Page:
Fair Sex, Savage Dreams

Race, Psychoanalysis, Sexual Difference

Fair Sex, Savage Dreams

Book Pages: 256 Illustrations: 21 b&w photographs, 1 table Published: February 2001

Author: Walton, Jean

Theory and Philosophy > Feminist Theory, Psychoanalytic Theory, Race and Indigeneity

In Fair Sex, Savage Dreams Jean Walton examines the work of early feminist psychoanalytic writing to decipher in it the unacknowledged yet foundational role of race. Focusing on the 1920s and 1930s, a time when white women were actively refashioning Freud’s problematic accounts of sexual subjectivity, Walton rereads in particular the writing of British analysts Joan Riviere and Melanie Klein, modernist poet H.D., the eccentric French analyst Marie Bonaparte, and anthropologist Margaret Mead.
Charting the fantasies of racial difference in these women’s writings, Walton establishes that race—particularly during this period—was inseparable from accounts of gender and sexuality. While arguing that these women remained notably oblivious to the racial meanings embedded in their own attempts to rearticulate feminine sexuality, Walton uses these very blindspots to understand how race and sex are deeply imbricated in the constitution of subjectivity. Challenging the notion that subjects acquire gender identities in isolation from racial ones, she thus demonstrates how white-centered psychoanalytic theories have formed the basis for more contemporary feminist and queer explorations of fantasy, desire, power, and subjectivity.
Fair Sex, Savage Dreams will appeal to scholars of psychoanalysis, literary and cinematic modernism, race studies, queer theory, feminist theory, and anthropology.


"By uncovering the racial unconscious of psychoanalytic texts that have been seminal for contemporary feminist psychoanalytic theory, Walton's lucid study opens up psychoanalytic discourse to fruitful new lines of inquiry." — Jean Wyatt, Signs

"Walton executes thoughtful close readings of a wide range of relevant, but previously underscrutinized, materials. Her claims are often persuasive, and are likely to have far-reaching impact on the field of feminist and queer studies." — Susan Edmunds , Modern Fiction Studies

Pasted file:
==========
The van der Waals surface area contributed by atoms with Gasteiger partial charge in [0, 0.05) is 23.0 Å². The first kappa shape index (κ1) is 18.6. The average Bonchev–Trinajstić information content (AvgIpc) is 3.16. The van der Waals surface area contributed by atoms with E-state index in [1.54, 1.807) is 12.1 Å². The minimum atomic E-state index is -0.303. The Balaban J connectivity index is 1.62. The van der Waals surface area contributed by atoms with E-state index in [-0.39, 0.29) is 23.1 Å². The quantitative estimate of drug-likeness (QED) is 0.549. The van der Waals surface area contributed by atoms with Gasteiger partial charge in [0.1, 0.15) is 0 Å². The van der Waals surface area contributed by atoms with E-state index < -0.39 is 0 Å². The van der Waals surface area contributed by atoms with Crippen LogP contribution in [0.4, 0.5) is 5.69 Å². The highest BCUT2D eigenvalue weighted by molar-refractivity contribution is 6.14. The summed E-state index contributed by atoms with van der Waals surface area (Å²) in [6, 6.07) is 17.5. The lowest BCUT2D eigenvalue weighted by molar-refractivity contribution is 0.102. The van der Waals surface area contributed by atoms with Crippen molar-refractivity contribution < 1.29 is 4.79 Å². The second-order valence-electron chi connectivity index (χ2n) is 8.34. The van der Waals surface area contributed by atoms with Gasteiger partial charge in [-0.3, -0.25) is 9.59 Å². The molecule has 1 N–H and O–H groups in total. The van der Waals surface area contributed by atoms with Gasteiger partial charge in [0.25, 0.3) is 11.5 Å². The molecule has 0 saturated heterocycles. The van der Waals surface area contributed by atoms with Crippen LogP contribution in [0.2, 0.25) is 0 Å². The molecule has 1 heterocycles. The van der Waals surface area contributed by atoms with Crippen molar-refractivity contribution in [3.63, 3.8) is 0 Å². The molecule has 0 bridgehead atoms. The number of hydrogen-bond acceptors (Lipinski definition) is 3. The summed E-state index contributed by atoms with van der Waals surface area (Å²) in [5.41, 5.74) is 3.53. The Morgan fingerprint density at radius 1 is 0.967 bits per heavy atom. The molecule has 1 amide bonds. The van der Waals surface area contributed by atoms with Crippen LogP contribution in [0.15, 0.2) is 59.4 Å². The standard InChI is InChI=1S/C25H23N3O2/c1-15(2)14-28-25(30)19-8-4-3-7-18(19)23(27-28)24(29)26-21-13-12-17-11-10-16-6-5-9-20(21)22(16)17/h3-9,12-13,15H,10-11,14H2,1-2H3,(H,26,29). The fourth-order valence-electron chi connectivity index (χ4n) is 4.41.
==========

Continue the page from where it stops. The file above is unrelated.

“In this groundbreaking book Jean Walton subjects psychoanalysis to a sustained and highly illuminating ethnographic critique. She has isolated a period—the 1920s and 1930s, the era of the great debates about femininity—in which there is a critical confrontation between questions of gender/sexuality and questions of race. Her incisive analyses of five women writers of this period are often fascinating, always provocative, and she demonstrates persuasively the inextricability of sexuality and race in their attempts to negotiate a ‘speaking position’ for themselves within a masculine domain.” — Mary Anne Doane, author of Femmes Fatales: Feminism, Film Theory, Psychoanalysis

“This intelligent and clear-thinking book provides a fascinating look into the racial fantasies of five modernist women. Focussing our attention on the evasions and displacements of both psychoanalysis and feminism, Walton demonstrates that race is never very far from twentieth-century culture’s founding narratives of sexual difference. A welcome and important investigation of white women’s racial imaginaries, a study as intellectually subtle as it is boldly original.” — Diana Fuss, author of Identification Papers


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Author/Editor Bios Back to Top

Jean Walton is Associate Professor of English, Women’s Studies, and Film Studies at the University of Rhode Island.

Table of Contents Back to Top
List of Figures



1. Masquerade and Reparation: (White) Womanliness in Riviere and Klein

2. “Nightmare of the Uncoordinated White-Folk”: Psychoanalysis and the Queer Matrix of Borderline

3. Marie Bonaparte and the “Executive Organ”

4. “The Black Spitting Girl!!”

5. The Ethnographic Alibi

6. A People of Her Own: Margaret Mead

7. A Rap on Race: Mead and Baldwin




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Paper ISBN: 978-0-8223-2611-3 / Cloth ISBN: 978-0-8223-2603-8
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